Penny Dolan is a wonderful writer whose books include the gripping and beautiful romp, 'A Boy Called M.O.U.S.E'. So I'm thrilled to have this generous review from her, as she is no slouch in the writing stakes and knows what she is talking about.
You can read my review of A Boy Called M.O.U.S.E here.
A STERKARM TRYST by Susan Price, reviewed by Penny Dolan
Susan Price’s long-awaited YA novel A STERKARM TRYST has now been published.
So, because I loved the world of the 16th Century Border Reivers that was brilliantly evoked in the two earlier titles - THE STERKARM HANDSHAKE and A STERKARM KISS - I bought a copy of this third novel, and was not disappointed.
Earlier events and confrontations are woven lightly into the plot, allowing new readers and re-readers slip easily into this particular storyline. This is science fiction with excellent time-travelling!
The trilogy has an interesting premise: James Windsor, a late 21st Century entrepreneur, intended to use his company’s Time Tube to colonise and exploit the unspoilt lands of the past.
Windsor thought his men would easily secure such a backward territory - and then they met the Sterkarms. Of all the feuding families in the Debatable Lands, the Sterkarms are the most treacherous: everyone knows that a Sterkarm handshake might promise friendship with the right hand while the left hand carries a blade to slide between your ribs.
At first, the Sterkarms treat the 21st century intruders with wary respect, deciding these strangers must be Elves. After all, they can appear and disappear, dress in unknown materials, and carry magic pills that take away pain. And from these "Elvenkind" springs the relationship that stands at the heart of the novels.
Andrea Mitchell, a 21st Century anthropologist, finds the love of her life in Per Sterkarm, the family heir, and at the start of THE STERKARM TRYST, she has come through time to her lover again, though uncertain of any welcome.
Known as his "Entraya", his Elf-May, she has a hard task. She has to warn Per and the Sterkarm family that a deadly new enemy has entered their lands. Windsor has time-travelled a group of Sterkarms from an almost parallel time dimension into this one. These are warriors who know this wild landscape as they do, and who fight with matching ferocity and who look just as they do. They will know all the Sterkarm tricks, and Windsor is behind them.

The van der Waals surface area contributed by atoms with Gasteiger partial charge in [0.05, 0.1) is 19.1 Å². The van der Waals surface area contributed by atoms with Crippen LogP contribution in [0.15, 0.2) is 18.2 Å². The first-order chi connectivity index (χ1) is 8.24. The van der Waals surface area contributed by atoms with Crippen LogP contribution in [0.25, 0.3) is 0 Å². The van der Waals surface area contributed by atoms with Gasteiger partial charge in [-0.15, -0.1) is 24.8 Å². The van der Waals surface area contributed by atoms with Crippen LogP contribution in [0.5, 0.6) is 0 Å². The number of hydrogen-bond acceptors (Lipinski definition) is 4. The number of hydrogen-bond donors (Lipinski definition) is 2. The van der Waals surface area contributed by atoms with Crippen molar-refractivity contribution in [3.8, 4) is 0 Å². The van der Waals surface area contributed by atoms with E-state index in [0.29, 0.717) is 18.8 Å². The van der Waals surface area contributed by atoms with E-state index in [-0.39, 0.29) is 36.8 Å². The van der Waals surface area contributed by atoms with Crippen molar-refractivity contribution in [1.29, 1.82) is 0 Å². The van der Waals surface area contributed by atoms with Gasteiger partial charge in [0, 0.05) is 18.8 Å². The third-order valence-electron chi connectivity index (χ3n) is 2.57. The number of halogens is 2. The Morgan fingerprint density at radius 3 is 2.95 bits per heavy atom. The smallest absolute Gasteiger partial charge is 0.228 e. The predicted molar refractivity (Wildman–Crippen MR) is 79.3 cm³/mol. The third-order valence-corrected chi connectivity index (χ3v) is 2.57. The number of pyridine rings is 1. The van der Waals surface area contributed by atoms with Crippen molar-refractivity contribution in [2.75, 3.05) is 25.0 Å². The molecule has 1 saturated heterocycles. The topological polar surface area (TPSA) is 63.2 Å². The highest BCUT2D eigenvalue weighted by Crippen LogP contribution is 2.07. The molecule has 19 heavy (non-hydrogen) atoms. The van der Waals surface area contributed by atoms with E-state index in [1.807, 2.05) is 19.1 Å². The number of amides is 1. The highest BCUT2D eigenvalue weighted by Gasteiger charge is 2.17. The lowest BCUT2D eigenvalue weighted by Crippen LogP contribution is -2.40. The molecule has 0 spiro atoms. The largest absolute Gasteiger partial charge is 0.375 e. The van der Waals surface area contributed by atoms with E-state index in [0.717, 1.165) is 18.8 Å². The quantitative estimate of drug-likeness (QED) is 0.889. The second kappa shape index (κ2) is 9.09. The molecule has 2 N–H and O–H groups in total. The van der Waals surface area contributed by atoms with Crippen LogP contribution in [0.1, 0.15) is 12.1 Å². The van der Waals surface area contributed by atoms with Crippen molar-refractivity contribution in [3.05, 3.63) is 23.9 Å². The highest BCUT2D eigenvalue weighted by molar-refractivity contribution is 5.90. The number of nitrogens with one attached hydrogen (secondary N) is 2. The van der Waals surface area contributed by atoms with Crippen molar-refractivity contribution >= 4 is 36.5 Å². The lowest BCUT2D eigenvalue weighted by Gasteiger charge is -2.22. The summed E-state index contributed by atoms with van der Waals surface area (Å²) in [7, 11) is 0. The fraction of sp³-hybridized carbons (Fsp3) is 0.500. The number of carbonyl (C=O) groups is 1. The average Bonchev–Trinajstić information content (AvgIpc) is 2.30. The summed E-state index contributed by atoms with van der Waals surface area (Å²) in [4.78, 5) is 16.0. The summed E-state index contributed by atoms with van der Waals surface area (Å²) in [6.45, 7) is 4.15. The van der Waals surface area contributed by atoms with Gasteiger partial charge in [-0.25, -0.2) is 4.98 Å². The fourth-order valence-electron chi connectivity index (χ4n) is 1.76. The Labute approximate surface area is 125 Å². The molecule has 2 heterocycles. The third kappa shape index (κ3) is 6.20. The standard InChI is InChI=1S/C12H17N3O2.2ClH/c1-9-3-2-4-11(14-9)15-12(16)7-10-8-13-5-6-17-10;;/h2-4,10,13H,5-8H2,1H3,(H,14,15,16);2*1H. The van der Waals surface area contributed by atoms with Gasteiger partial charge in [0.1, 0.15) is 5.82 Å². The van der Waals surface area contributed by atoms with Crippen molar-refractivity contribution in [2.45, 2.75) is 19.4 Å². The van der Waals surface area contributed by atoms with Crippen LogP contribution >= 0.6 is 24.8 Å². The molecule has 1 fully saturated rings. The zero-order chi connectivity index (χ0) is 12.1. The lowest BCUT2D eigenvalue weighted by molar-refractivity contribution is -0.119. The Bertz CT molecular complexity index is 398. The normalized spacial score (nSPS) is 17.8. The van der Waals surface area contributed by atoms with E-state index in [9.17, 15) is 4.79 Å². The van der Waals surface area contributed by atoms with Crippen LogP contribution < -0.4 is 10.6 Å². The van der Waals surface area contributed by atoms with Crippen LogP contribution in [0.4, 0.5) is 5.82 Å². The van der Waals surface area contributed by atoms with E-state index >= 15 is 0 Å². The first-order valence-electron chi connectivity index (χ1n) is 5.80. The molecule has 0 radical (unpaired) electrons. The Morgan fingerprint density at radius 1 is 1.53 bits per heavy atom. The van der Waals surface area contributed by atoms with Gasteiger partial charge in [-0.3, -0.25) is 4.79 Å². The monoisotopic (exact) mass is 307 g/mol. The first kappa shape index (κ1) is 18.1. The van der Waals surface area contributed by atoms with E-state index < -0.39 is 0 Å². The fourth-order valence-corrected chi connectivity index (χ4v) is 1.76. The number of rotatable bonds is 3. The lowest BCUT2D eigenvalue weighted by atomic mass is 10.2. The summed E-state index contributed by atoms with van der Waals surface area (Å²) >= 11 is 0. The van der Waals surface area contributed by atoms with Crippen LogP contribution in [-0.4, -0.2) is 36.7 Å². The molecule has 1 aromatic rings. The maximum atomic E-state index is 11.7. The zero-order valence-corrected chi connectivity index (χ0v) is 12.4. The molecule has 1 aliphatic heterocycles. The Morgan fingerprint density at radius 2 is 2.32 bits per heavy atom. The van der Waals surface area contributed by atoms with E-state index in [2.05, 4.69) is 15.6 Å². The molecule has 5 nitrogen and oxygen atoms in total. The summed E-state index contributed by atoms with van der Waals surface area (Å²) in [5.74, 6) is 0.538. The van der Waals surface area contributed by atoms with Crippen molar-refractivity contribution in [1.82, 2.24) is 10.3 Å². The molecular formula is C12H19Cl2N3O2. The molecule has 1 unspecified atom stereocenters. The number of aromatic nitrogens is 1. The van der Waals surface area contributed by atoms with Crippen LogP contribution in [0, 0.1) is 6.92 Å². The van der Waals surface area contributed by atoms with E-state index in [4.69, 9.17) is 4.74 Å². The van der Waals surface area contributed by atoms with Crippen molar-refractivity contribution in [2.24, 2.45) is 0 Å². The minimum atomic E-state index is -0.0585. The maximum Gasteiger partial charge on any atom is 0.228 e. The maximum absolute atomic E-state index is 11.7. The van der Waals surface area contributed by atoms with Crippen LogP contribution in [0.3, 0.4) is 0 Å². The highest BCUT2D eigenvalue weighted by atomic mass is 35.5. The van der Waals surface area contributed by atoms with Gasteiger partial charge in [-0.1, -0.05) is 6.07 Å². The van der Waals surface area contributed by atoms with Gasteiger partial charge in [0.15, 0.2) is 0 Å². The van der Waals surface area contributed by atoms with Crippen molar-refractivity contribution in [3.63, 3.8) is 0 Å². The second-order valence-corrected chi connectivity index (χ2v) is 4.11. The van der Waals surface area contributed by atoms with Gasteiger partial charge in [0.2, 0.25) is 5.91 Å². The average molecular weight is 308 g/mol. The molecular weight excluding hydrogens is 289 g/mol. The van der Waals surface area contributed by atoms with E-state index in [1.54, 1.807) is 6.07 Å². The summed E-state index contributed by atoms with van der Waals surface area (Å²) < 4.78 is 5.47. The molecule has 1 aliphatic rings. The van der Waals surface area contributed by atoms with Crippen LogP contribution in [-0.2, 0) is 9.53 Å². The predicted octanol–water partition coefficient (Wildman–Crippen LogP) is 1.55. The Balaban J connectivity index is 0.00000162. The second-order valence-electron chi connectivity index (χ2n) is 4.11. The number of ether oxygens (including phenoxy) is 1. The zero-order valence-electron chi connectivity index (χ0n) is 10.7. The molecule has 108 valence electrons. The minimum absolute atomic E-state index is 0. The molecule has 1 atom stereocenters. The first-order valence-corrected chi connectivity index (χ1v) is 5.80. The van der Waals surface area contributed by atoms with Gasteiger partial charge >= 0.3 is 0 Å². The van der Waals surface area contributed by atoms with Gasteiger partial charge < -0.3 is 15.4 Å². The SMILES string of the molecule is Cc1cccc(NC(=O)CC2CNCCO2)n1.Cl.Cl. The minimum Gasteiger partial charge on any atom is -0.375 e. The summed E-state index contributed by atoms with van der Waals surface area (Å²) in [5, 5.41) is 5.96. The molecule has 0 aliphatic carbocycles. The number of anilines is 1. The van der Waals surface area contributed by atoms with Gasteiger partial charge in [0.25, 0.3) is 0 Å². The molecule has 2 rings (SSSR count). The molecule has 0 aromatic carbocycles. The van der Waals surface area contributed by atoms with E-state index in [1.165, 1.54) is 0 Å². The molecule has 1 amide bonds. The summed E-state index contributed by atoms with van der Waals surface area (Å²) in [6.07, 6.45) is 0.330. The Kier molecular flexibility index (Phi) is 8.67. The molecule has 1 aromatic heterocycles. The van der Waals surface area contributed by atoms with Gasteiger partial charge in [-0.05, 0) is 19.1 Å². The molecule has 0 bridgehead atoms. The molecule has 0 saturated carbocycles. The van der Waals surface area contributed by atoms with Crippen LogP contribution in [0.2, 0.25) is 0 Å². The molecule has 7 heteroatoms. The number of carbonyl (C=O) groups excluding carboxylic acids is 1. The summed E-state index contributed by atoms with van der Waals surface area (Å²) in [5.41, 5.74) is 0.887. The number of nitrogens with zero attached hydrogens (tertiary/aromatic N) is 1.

How can Andrea even explain this phenomenon?
How can a Sterkarm attack another to whom - it seems - they owe loyalty?
And how, I wondered, can a writer manage two almost-identical casts?
Susan Price does. Carefully, scene by scene, she moves the action forward, resolving what the reader wants resolved, and ending with treachery getting what it deserves. The headings keep the story straight and satisfying in its conclusions.
However, I must say that the plot was not the only thing that made A STERKARM TRYST a compelling experience for me. Within the storytelling, I heard rich echoes of the traditions, superstitions and legends of the Border Ballads, as well as the languages and voices of the region and its past. Humour is there too, within the pages, as well as moments when the differences between the present and the past are suddenly very evident.
Moreover, the dramatic landscape of the book is recognisably that of the Borders, an area of wild uplands and uncertain weather, a place where cattle-raids were then part of the culture, and where hunger was a constant threat.
I enjoyed being within that way of life, following the descriptions of an active community and culture, along with glimpses of cooking methods, housekeeping and textiles, herbal lore, fear and superstition. Captured in the writing too, was the importance of respectful behaviour and right words and acting according to your status: the sense of a time and place where any perceived insult might mean death.
A STERKARM TRYST feels a very physical story. It moves through camps and hovels and crowded stone towers, past the stink of unwashed clothes and the gutting of meat and the hard lives and gory deaths of men and women: this is not a benign or moral fairy-tale. Besides, survival depends on a reputation for cunning and treachery, especially when there are two lots of Sterkarms riding out, as well as Windsor’s thugs and their 21st Century weapons.
Yet, reading the book from the comfort of home - and despite all the violence - it is hard not to admire the warmth and energy and the bonds of family loyalty and protection within the Sterkarm clan. Like Andrea/Entraya, I found the Sterkarms beguiling, and welcomed the many characters that Susan Price has created – Toorkild, Lady Isobel, Sweet Milk, Gobby, Mistress Crosar, Joan Grannam, Davy, Cho and more - each one entirely convincing, for all their faults.
Especially that blue-eyed, fair-haired hero, Per May Sterkarm. And Cuddy. I have to mention them. Read the book and you’ll discover why.
All three titles, including THE STERKARM TRYST, are published by OpenPress in a handsomely-matching set of covers or as e-books.
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